It is Shingiro who gives me the line, “There is more than one story.” He explains how everyone has a different tale in the country’s complicated narrative which is told by those who were here and those who returned afterwards. It is now a country where victims and perpetrators live and work side by side. A country where Gacaca Courts, a traditional means of delivering justice, have left a mixed legacy. Many Rwandans are practical. They explain the Gacaca Courts were a cost effective way to try the many who were taxing an already ravaged country. In 1994 many of the countries’ judges and lawyers had been killed or fled. It was estimated that to try so many at time when the country’s infrastructure both in the judicial system and in the nation as a whole was destroyed would take over 200 years. The idea behind the Gacaca Courts was that punishment would be swift and provide a way for perpetrators to learn how their actions effected so many and provide an opportunity for change. This concept was corroborated by my new friend Celestine, a law student at the University of Rwanda who says the purpose of law is to teach not punish. The implementation of this traditional justice system makes many proud of the way community based cultural practices began the process of healing the wounds of the nation. Others feel these “petty courts” minimized the horrendous actions of so many. They explain Gacaca Courts were intended to be a way to resolve local issues like land squabbles, marital problems, thievery and vandalism, not genocide (“Rwanda’s Gacaca courts: A Mixed Legacy” New Internationalist, Many survivors feel the courts were an expedient way to speed up the process of reconciliation and reestablish society but that justice was not served. I have met people on both sides of this issue, and as the 20th anniversary of the genocide looms, it is clear much has been done to move forward and many are still in pain.

It seems insensitive to end with the story of the bats, but to me it is a metaphor that encapsulates the side-by-sideness of this country–the great beauty, the great movements forward, the feelings of optimism and hope right next to great horror. For me that is the story of the bats. Habiman took me to beautiful Napoleon island which is shaped like Napoleon’s trademark bicorne hat. We dock the boat and begin climbing up and up, and soon we are surrounded by the thousands and thousands and thousands of bats who fly to the Democratic Republic of the Congo to eat at night and come back to Rwanda during the day to sleep. I think of my children, now so far away both in geography and in the way I call out to their childhood selves. I am being swarmed, but I find calm and a way to move forward. I remember reading Stella Luna to Maggie, Amelia and Peter, and I can see anew the beauty in an animal that still scares me.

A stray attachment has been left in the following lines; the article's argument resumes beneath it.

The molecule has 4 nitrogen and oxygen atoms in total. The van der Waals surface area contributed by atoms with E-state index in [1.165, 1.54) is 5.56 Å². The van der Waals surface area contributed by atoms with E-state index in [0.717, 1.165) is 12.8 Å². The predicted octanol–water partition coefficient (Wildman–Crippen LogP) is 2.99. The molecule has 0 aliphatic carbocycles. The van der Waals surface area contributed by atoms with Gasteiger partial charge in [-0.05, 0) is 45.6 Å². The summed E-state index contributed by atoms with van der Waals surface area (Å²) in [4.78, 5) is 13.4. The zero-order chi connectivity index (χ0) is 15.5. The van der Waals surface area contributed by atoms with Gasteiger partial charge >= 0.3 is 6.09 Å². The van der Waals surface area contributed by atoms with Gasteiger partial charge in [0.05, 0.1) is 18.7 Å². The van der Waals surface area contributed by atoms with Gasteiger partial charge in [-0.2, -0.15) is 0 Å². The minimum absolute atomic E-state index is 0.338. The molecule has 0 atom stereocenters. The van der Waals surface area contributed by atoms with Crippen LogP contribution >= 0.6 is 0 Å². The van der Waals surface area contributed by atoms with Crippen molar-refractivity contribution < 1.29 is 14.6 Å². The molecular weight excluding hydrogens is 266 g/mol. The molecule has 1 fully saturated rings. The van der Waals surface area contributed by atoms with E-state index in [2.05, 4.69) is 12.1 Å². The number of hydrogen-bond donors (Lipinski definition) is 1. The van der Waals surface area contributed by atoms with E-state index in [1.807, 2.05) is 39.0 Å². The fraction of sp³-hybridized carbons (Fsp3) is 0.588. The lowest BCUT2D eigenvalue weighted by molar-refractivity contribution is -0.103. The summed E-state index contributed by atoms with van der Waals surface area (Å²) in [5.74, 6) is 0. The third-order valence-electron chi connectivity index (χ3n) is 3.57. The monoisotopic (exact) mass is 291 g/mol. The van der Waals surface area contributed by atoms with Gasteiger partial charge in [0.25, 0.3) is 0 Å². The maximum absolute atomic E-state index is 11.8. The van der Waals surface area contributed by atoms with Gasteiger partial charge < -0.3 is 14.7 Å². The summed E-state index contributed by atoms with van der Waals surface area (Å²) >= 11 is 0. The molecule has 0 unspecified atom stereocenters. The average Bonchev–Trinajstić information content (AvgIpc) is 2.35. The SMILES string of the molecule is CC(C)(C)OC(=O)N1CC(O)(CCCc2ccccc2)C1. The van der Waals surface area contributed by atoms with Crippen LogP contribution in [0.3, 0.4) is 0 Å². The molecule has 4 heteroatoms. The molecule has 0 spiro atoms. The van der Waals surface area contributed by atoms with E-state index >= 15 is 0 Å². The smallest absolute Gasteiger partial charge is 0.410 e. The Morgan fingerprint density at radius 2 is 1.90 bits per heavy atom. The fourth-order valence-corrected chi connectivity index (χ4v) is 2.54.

NOTE: I tried and tried and tried to insert the photos of the bats into this post, but despite the leaps and bounds I am making in my understanding of technology, I cannot get them to load. If we are friends on Facebook, the album from my trip to Lake Kivu have the visual of what I am trying to describe in words. Friend me if you want to see them!!


21 thoughts on “There Is More Than One Story

  1. roy w says:

    As I read, I flip the pages rapidly – wanting and needing to feel more of the story. If only your blog had pages. Loving all you write about. It’s gripping. Can’t wait to talk to you about it in person. Love you, take care, enjoy, absorb, evaluate and dream.

    • I do not know if I am going to be able to communicate this, but having you write to me like this, so often and in such a supportive way really means so much to me. Thank you, Roy. I really appreciate that you are keeping up with me and I love you very much.

  2. Leslie says:

    I get chills each time I read one of your posts Sue. At the same time I have chills I have a constant smile on my face. The smile on my face almost matches the smile that is on your face in each and every photo of yourself that you have posted. You sound and look like a millions bucks Sue!! Keep the posts coming and continue on your marvelous journey.

    • I can see your smile, Leslie. I love knowing you are supporting me. Yesterday I thought of you often because I visited this artist’s studio where local women make jewelry. Of course I thought of you!! Love you and can’t wait to get together!!

  3. Scarlet says:

    You are soaking the country in like a sponge, Sue! Actually being in the place where the unimaginable horrors occurred has got to be surreal. Thanks for the updates. This journey, just imagined when we first met, is priceless. I’m so glad you got the chance to go and we look forward to getting together when you return to hear more, more, more!